For a kid growing up on a Battersea council estate in the 1970s, Doctor Who was an eccentric, colourful, funny, tempestuous and brave hero who fought men, women, aliens, monsters and a plethora of villains and bullies across time and space.  The Doctor is the original Guardian of the Galaxy who every Saturday (and later midweek) would travel into my home via the TARDIS and cut a blaze across the living room all to the wonderfully eerie and memorable theme tune.  Moreover, he’s a sci-fi James Bond but without the testosterone, misogyny and faint whiff of STDs.

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Of course he has his companions and gadgets but Doctor Who is more complex than 007 due to the plethora of fascinating concepts pertaining to temporal and spatial ideas which can brilliantly propel us to any moment in time and place from past to present to future.

Allied to this the mystery and suspense created by utopian and dystopian locations and societies; use of historical figures; incredible and fantastical aliens; and finally allegorical narratives which comment on the politics, socio-economics and scientific aspects of humanity all make Doctor Who one of the greatest dramas in televisual history.

I read someone once write that Doctor Who is a kids show adults can watch. I think it’s the other way round. Doctor Who is a scientist, an action man, an enigma, a righter-of-wrongs, moral, amoral, simple, complex, protector of children and the underdog; sometimes even a villain; but above all else an Earthly treasure and long may he continue.

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My Doctor Who childhood timeline contains vague recollections of William Hartnell and Patrick Troughton repeats; misty then firmer visions of John Pertwee; solid memories of my favourite – the bold, bellowing, mischievous – Tom Baker; and the young, dashing Peter Davison.  I continued watching as the show as it slid down the BBC management’s pecking order.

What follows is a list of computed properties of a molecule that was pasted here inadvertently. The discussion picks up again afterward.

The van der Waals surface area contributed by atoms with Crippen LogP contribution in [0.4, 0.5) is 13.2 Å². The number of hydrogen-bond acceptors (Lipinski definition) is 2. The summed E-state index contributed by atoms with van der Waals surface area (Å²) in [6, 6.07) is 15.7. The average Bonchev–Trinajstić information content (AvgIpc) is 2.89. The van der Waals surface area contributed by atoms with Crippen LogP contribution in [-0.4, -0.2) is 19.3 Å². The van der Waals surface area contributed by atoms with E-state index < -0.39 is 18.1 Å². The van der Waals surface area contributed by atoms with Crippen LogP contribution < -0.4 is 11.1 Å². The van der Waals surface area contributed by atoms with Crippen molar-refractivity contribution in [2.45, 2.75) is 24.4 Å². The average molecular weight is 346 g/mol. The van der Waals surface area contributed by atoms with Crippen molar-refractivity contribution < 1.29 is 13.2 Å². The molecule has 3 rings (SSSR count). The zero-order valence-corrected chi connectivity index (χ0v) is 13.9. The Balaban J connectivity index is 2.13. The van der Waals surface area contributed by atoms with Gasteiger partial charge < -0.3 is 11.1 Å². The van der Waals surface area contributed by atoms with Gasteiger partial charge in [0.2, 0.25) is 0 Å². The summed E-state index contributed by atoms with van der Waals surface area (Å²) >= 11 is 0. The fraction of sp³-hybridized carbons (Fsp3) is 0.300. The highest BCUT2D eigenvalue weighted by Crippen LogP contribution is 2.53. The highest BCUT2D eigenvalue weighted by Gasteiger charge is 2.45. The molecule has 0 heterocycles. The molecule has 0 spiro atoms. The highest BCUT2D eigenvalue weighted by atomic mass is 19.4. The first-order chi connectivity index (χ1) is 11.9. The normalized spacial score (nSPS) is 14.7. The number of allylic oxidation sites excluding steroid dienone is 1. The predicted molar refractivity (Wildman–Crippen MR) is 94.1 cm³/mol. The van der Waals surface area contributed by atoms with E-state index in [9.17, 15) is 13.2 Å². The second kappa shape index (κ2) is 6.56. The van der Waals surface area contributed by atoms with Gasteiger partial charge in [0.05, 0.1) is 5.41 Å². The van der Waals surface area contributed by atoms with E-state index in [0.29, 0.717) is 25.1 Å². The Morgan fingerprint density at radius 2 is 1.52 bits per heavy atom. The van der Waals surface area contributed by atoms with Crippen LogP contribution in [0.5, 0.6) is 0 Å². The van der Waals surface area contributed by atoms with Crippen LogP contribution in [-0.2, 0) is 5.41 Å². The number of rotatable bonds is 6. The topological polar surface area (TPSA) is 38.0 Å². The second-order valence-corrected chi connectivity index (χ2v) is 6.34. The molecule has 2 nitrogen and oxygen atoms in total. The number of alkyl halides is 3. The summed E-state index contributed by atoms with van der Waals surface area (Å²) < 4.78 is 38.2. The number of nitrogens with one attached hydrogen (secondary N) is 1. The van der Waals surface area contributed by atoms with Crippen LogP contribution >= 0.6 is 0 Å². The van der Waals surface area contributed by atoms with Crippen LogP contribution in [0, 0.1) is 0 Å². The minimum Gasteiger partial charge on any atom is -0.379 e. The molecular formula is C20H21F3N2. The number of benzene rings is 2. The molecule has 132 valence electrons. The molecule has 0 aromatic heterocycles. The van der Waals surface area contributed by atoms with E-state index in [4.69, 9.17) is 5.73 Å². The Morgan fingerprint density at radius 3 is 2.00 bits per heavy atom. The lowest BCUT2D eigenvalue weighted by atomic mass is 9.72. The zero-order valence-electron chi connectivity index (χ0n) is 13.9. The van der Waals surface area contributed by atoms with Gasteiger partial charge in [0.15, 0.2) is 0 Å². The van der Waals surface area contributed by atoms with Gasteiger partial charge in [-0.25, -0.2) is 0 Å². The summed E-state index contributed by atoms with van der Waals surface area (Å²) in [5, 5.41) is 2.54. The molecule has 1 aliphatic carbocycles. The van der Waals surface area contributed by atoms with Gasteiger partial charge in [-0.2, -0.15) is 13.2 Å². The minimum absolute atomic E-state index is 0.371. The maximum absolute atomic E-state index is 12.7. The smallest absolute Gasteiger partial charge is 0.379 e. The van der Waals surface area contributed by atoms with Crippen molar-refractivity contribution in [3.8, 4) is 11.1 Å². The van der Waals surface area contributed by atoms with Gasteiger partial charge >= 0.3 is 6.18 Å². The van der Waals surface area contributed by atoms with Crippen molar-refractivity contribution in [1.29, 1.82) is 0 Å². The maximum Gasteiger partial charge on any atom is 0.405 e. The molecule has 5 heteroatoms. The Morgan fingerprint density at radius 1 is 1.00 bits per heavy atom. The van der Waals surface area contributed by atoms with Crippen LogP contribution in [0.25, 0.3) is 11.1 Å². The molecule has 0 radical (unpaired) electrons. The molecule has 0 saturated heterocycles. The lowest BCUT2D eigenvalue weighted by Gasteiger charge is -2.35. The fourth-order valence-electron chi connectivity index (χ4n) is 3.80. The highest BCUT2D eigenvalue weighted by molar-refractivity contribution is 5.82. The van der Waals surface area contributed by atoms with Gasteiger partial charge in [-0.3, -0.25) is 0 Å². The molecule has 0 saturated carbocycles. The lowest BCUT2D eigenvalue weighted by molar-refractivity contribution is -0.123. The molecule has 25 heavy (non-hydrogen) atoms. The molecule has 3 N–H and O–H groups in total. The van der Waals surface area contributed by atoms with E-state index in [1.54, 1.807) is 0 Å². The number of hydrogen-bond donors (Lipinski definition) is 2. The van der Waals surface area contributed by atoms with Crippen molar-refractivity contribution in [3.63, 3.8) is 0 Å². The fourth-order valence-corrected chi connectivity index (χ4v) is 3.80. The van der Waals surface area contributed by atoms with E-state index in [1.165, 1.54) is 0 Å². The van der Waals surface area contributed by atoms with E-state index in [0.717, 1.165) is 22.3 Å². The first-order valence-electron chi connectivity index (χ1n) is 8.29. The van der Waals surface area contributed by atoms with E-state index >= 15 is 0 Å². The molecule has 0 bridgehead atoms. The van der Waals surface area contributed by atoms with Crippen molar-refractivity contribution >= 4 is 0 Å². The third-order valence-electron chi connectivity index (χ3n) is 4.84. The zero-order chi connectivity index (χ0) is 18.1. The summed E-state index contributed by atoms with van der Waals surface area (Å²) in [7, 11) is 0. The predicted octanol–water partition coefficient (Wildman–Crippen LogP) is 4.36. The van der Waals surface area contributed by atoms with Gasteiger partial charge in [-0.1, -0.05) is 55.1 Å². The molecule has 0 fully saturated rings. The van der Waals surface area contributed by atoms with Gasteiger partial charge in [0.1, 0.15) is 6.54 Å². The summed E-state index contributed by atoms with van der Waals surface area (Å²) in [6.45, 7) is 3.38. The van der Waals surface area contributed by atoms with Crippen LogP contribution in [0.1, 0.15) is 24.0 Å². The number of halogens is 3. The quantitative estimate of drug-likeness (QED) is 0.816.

Indeed, controller Michael Grade hated it while Colin Baker was in tenure. Thus, the nonsensical visual mess, over-synthed-80s-soundtrack and miscast Sylvester McCoy would become final nails in Doctor Who’s creative coffin.  They were dark days indeed for the Timelord who went into permanent stasis.

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The show was consigned to a televisual black-hole never to be seen again.  So it seemed until It briefly sparked as a BBC TV movie starring the handsome and quirky Paul McGann. Yet that star burst as quickly as it arrived. Flash-forward to 2005 and Doctor Who was relaunched with Russell Davies as the showrunner and serious actor Christopher Eccleston adorned in a cool black leather jacket commandeering the TARDIS.  We were ready, once again, to go boldly go where no Gallifreyan had gone before. Sorry, wrong show.

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With one foot in the past I watched the Eccelston season and really enjoyed the reboot.  But somewhere along the line I lost touch around 2nd season David Tennant.  Thus, when one of my favourite actors, Peter Capaldi, was announced as the 12th Doctor I decided to get back on board the TARDIS and in 2014 did a massive catch-up on the show. And you know what?  I loved it.

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So, in appreciation of Doctor Who, circa 2005 onwards, this piece looks back in admiration at 10 years of the “new” Doctor.  I’ll list my favouritest TWO (not necessarily the best) episodes of EACH SEASON; and with so many good episodes I am probably wrong!   Remember it’s just the internet and my opinion so let’s do this: GERONIMO!!!

To be continued: